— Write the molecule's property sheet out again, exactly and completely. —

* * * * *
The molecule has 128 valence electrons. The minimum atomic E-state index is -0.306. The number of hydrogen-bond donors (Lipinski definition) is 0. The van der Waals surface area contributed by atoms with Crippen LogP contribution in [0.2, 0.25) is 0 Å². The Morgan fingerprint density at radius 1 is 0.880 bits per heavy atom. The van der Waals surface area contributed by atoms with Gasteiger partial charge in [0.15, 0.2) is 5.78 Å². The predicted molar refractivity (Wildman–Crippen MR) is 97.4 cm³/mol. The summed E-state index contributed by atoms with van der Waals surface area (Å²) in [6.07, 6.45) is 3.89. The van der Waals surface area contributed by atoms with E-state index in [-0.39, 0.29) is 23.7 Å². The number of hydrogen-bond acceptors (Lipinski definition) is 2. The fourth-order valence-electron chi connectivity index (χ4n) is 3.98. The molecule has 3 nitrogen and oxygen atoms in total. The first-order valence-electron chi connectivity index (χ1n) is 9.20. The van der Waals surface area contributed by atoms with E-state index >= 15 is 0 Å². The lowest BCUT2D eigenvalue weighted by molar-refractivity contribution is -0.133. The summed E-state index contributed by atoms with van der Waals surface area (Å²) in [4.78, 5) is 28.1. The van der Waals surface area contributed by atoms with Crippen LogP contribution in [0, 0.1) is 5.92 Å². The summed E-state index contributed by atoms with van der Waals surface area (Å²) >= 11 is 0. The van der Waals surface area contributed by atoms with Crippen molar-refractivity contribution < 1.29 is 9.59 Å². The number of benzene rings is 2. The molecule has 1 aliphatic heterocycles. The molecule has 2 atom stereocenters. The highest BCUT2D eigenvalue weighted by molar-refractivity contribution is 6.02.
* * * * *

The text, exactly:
The molecule has 128 valence electrons. The minimum atomic E-state index is -0.306. The number of hydrogen-bond donors (Lipinski definition) is 0. The van der Waals surface area contributed by atoms with Crippen LogP contribution in [0.2, 0.25) is 0 Å². The Morgan fingerprint density at radius 1 is 0.880 bits per heavy atom. The van der Waals surface area contributed by atoms with Gasteiger partial charge in [0.15, 0.2) is 5.78 Å². The predicted molar refractivity (Wildman–Crippen MR) is 97.4 cm³/mol. The summed E-state index contributed by atoms with van der Waals surface area (Å²) in [6.07, 6.45) is 3.89. The van der Waals surface area contributed by atoms with E-state index in [-0.39, 0.29) is 23.7 Å². The number of hydrogen-bond acceptors (Lipinski definition) is 2. The fourth-order valence-electron chi connectivity index (χ4n) is 3.98. The molecule has 3 nitrogen and oxygen atoms in total. The first-order valence-electron chi connectivity index (χ1n) is 9.20. The van der Waals surface area contributed by atoms with E-state index >= 15 is 0 Å². The lowest BCUT2D eigenvalue weighted by molar-refractivity contribution is -0.133. The summed E-state index contributed by atoms with van der Waals surface area (Å²) in [4.78, 5) is 28.1. The van der Waals surface area contributed by atoms with Crippen LogP contribution in [0, 0.1) is 5.92 Å². The summed E-state index contributed by atoms with van der Waals surface area (Å²) >= 11 is 0. The van der Waals surface area contributed by atoms with Crippen molar-refractivity contribution < 1.29 is 9.59 Å². The number of benzene rings is 2. The molecule has 1 aliphatic heterocycles. The molecule has 2 atom stereocenters. The highest BCUT2D eigenvalue weighted by molar-refractivity contribution is 6.02.